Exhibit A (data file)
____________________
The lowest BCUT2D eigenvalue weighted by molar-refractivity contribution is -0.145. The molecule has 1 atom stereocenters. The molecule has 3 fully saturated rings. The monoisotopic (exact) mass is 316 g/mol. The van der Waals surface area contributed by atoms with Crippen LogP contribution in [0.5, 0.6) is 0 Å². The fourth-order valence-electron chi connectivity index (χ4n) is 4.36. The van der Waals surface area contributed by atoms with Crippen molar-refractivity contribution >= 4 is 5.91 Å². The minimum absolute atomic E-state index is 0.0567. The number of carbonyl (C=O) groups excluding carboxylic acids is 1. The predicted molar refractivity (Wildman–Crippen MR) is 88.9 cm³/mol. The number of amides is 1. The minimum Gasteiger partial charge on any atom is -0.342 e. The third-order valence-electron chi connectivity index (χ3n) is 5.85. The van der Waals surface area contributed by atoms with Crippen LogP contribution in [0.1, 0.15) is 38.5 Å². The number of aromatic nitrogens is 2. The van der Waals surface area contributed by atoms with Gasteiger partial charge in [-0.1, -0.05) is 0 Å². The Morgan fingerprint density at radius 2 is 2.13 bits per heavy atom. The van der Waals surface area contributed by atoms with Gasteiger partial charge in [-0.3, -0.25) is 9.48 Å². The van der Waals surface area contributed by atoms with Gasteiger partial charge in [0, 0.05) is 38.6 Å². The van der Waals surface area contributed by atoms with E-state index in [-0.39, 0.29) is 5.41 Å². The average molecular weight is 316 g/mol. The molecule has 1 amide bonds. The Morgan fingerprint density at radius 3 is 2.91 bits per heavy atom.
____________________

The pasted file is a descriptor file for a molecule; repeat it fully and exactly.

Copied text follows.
The lowest BCUT2D eigenvalue weighted by molar-refractivity contribution is -0.145. The molecule has 1 atom stereocenters. The molecule has 3 fully saturated rings. The monoisotopic (exact) mass is 316 g/mol. The van der Waals surface area contributed by atoms with Crippen LogP contribution in [0.5, 0.6) is 0 Å². The fourth-order valence-electron chi connectivity index (χ4n) is 4.36. The van der Waals surface area contributed by atoms with Crippen molar-refractivity contribution >= 4 is 5.91 Å². The minimum absolute atomic E-state index is 0.0567. The number of carbonyl (C=O) groups excluding carboxylic acids is 1. The predicted molar refractivity (Wildman–Crippen MR) is 88.9 cm³/mol. The number of amides is 1. The minimum Gasteiger partial charge on any atom is -0.342 e. The third-order valence-electron chi connectivity index (χ3n) is 5.85. The van der Waals surface area contributed by atoms with Crippen LogP contribution in [0.1, 0.15) is 38.5 Å². The number of aromatic nitrogens is 2. The van der Waals surface area contributed by atoms with Gasteiger partial charge in [-0.1, -0.05) is 0 Å². The Morgan fingerprint density at radius 2 is 2.13 bits per heavy atom. The van der Waals surface area contributed by atoms with Gasteiger partial charge in [-0.3, -0.25) is 9.48 Å². The van der Waals surface area contributed by atoms with Gasteiger partial charge in [0, 0.05) is 38.6 Å². The van der Waals surface area contributed by atoms with E-state index in [-0.39, 0.29) is 5.41 Å². The average molecular weight is 316 g/mol. The molecule has 1 amide bonds. The Morgan fingerprint density at radius 3 is 2.91 bits per heavy atom.